The Serbian province of Kosovo became the focus of the press’ attention when it seemed as if it too would secede. From the beginning of this latest round of hostilities, Serbian authorities attempted to prevent the foreign press from covering the territory. Visas and press credentials were denied to many foreign correspondents.
In 1998 a German reporter was denied an entry visa because he was charged with unfairly covering the civil war; another three German reporters were expelled after being accused of setting a house on fire in order to film it; a Serbian film crew working for AP’s TV Network was arrested and beaten and their film confiscated; an Albanian reporter working for AFP was beaten by police; crews working for Reuters and Belgian TV were beaten and their equipment destroyed by police; an American journalist was jailed 10 days because he did not register himself with the local police; a Danish TV crew was shot at while in its press-marked car; two British correspondents traveling with the Kosovo Observer Mission were beaten by police; and a Russian correspondent was beaten by the Kosovo Liberation Army and his equipment destroyed, according to IPI Report.
In 1999, two British reporters and their Albanian translator were shot at (two were injured); two German reporters and their translator were killed; and two French reporters and one Croatian were arrested in Montenegro on spying charges, according to the CPJ.
China’s relations with the foreign press may be "safer" for said press, but no less obstructionist. China is in a peculiar position: on the one hand it is an authoritarian regime opposed to anyone who wants to undermine its authority; on the other it has been steadily opening up to the world as part of its economic development.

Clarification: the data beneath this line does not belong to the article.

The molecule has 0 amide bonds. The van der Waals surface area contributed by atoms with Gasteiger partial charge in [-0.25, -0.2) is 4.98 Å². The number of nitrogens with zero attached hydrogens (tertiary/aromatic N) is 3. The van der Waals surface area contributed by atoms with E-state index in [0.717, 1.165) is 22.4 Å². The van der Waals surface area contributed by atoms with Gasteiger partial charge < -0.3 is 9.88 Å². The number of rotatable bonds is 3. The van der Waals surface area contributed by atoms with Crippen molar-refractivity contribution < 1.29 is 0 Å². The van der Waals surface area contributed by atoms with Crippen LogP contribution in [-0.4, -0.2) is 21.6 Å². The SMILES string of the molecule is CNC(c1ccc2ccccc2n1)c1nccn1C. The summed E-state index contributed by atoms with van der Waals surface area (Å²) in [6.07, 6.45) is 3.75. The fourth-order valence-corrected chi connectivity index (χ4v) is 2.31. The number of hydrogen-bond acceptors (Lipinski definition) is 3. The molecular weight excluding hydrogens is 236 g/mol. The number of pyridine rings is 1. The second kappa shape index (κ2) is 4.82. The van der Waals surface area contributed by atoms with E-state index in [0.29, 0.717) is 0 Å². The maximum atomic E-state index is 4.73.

Although it is much kinder to the foreign press than it is to its own independent press and dissidents, it nevertheless seeks to limit just about any information regarding the country under the "national security" guise: in China all information is a state secret, including divorce statistics, and accusing a foreign reporter of spying is a good reason to expel him or her, according to a May 30, 1992, article in The Economist. China’s contemporary relations with the foreign press have been formed around two events: coverage of the Tiannmen Square massacre and the hand over of democratic Hong Kong and Macau.
The handling of the foreign press ranges from surveillance by the secret police and limiting travel to certain areas, to more direct approaches such as searches of residences, detainment, verbal admonishments and beatings, according to IPI Report (March 1993). The effect is to limit the amount of interaction foreign reporters have with the Chinese. This has been especially effective since the crack down after Tiannmen Square: Chinese dissidents have been reluctant to speak with the foreign press because being seen with a reporter can have repercussions for that individual.
Since its invasion and annexation in 1976 by Indonesia, some 200,000 East Timorese have been killed by the Indonesian military. East Timor had been largely ignored by the foreign press until the last couple of years when economic troubles in Indonesia focused the world’s attention on the island.
While covering East Timor, journalists have faced danger from both the Indonesian military and pro-Indonesian Timorese militias, as well as the usual expulsions and/or being banned from entering the island. In justifying such measures, Indonesian authorities have accused journalists of meddling in its internal politics and "bullying the military," according to IPI Report.
The situation in East Timor deteriorated during the summer of 1999 after a pro-independence vote. According to the CPC, attacks on foreign journalists became almost a routine event. Dozens were beaten and shot at by militias (often with Indonesian military watching and doing nothing to prevent it); one was killed.